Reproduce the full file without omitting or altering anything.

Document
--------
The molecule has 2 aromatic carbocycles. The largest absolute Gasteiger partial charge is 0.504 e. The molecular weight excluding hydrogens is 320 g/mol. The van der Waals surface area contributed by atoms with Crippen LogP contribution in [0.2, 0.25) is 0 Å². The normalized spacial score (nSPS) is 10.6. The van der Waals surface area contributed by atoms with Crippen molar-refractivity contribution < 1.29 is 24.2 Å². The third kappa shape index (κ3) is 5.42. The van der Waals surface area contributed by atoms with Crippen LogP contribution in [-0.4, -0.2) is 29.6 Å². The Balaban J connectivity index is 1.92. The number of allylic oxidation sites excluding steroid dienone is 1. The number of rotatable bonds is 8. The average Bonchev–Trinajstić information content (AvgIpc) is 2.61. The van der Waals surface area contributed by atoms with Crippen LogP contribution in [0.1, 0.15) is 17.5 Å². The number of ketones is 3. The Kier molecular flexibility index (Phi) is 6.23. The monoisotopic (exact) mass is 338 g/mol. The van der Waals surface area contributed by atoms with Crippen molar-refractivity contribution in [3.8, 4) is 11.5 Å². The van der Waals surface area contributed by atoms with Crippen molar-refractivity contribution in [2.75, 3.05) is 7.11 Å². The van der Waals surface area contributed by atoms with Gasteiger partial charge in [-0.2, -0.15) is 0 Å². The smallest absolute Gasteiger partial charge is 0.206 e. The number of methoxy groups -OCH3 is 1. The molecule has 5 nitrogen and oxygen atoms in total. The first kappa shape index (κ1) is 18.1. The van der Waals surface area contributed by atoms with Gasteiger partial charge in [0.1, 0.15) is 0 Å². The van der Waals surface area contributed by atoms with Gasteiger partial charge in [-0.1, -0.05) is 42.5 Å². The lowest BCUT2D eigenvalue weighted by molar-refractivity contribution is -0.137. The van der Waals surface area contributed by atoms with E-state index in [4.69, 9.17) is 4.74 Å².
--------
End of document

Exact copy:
The molecule has 2 aromatic carbocycles. The largest absolute Gasteiger partial charge is 0.504 e. The molecular weight excluding hydrogens is 320 g/mol. The van der Waals surface area contributed by atoms with Crippen LogP contribution in [0.2, 0.25) is 0 Å². The normalized spacial score (nSPS) is 10.6. The van der Waals surface area contributed by atoms with Crippen molar-refractivity contribution < 1.29 is 24.2 Å². The third kappa shape index (κ3) is 5.42. The van der Waals surface area contributed by atoms with Crippen LogP contribution in [-0.4, -0.2) is 29.6 Å². The Balaban J connectivity index is 1.92. The number of allylic oxidation sites excluding steroid dienone is 1. The number of rotatable bonds is 8. The average Bonchev–Trinajstić information content (AvgIpc) is 2.61. The van der Waals surface area contributed by atoms with Crippen LogP contribution in [0.1, 0.15) is 17.5 Å². The number of ketones is 3. The Kier molecular flexibility index (Phi) is 6.23. The monoisotopic (exact) mass is 338 g/mol. The van der Waals surface area contributed by atoms with Crippen molar-refractivity contribution in [3.8, 4) is 11.5 Å². The van der Waals surface area contributed by atoms with Crippen molar-refractivity contribution in [2.75, 3.05) is 7.11 Å². The van der Waals surface area contributed by atoms with Gasteiger partial charge in [-0.2, -0.15) is 0 Å². The smallest absolute Gasteiger partial charge is 0.206 e. The number of methoxy groups -OCH3 is 1. The molecule has 5 nitrogen and oxygen atoms in total. The first kappa shape index (κ1) is 18.1. The van der Waals surface area contributed by atoms with Gasteiger partial charge in [0.1, 0.15) is 0 Å². The van der Waals surface area contributed by atoms with Gasteiger partial charge in [-0.1, -0.05) is 42.5 Å². The lowest BCUT2D eigenvalue weighted by molar-refractivity contribution is -0.137. The van der Waals surface area contributed by atoms with E-state index in [4.69, 9.17) is 4.74 Å².